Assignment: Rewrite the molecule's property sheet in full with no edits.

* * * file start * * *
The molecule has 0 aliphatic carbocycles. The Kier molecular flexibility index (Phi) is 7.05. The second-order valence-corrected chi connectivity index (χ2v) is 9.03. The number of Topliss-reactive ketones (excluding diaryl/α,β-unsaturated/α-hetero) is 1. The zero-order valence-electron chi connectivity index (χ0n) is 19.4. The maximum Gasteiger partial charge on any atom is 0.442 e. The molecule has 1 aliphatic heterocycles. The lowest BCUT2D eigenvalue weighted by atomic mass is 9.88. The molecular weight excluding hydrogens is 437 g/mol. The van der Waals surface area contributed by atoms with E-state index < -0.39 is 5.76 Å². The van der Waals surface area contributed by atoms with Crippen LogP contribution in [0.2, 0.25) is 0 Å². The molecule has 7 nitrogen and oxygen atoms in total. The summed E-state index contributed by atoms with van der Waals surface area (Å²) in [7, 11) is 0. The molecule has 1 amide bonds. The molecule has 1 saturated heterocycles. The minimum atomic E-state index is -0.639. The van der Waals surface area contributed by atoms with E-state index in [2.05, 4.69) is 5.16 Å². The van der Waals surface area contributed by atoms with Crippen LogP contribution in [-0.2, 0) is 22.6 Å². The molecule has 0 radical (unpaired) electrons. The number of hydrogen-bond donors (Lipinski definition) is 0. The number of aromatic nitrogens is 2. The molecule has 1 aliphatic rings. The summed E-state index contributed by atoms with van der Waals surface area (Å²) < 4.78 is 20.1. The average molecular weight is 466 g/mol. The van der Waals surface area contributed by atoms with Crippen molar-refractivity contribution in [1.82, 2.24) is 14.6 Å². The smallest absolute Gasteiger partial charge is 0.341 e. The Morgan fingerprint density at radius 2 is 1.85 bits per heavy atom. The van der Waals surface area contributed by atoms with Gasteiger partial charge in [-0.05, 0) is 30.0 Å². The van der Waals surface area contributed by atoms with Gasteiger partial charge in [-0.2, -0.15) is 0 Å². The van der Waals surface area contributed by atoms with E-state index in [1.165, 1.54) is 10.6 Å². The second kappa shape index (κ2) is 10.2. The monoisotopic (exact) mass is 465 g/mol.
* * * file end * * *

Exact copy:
The molecule has 0 aliphatic carbocycles. The Kier molecular flexibility index (Phi) is 7.05. The second-order valence-corrected chi connectivity index (χ2v) is 9.03. The number of Topliss-reactive ketones (excluding diaryl/α,β-unsaturated/α-hetero) is 1. The zero-order valence-electron chi connectivity index (χ0n) is 19.4. The maximum Gasteiger partial charge on any atom is 0.442 e. The molecule has 1 aliphatic heterocycles. The lowest BCUT2D eigenvalue weighted by atomic mass is 9.88. The molecular weight excluding hydrogens is 437 g/mol. The van der Waals surface area contributed by atoms with E-state index < -0.39 is 5.76 Å². The van der Waals surface area contributed by atoms with Crippen LogP contribution in [0.2, 0.25) is 0 Å². The molecule has 7 nitrogen and oxygen atoms in total. The summed E-state index contributed by atoms with van der Waals surface area (Å²) in [7, 11) is 0. The molecule has 1 amide bonds. The molecule has 1 saturated heterocycles. The minimum atomic E-state index is -0.639. The van der Waals surface area contributed by atoms with E-state index in [2.05, 4.69) is 5.16 Å². The van der Waals surface area contributed by atoms with Crippen LogP contribution in [-0.2, 0) is 22.6 Å². The molecule has 0 radical (unpaired) electrons. The number of hydrogen-bond donors (Lipinski definition) is 0. The number of aromatic nitrogens is 2. The molecule has 1 aliphatic rings. The summed E-state index contributed by atoms with van der Waals surface area (Å²) < 4.78 is 20.1. The average molecular weight is 466 g/mol. The van der Waals surface area contributed by atoms with Crippen molar-refractivity contribution in [1.82, 2.24) is 14.6 Å². The smallest absolute Gasteiger partial charge is 0.341 e. The Morgan fingerprint density at radius 2 is 1.85 bits per heavy atom. The van der Waals surface area contributed by atoms with Gasteiger partial charge in [-0.05, 0) is 30.0 Å². The van der Waals surface area contributed by atoms with Gasteiger partial charge in [-0.2, -0.15) is 0 Å². The van der Waals surface area contributed by atoms with E-state index in [1.165, 1.54) is 10.6 Å². The second kappa shape index (κ2) is 10.2. The monoisotopic (exact) mass is 465 g/mol.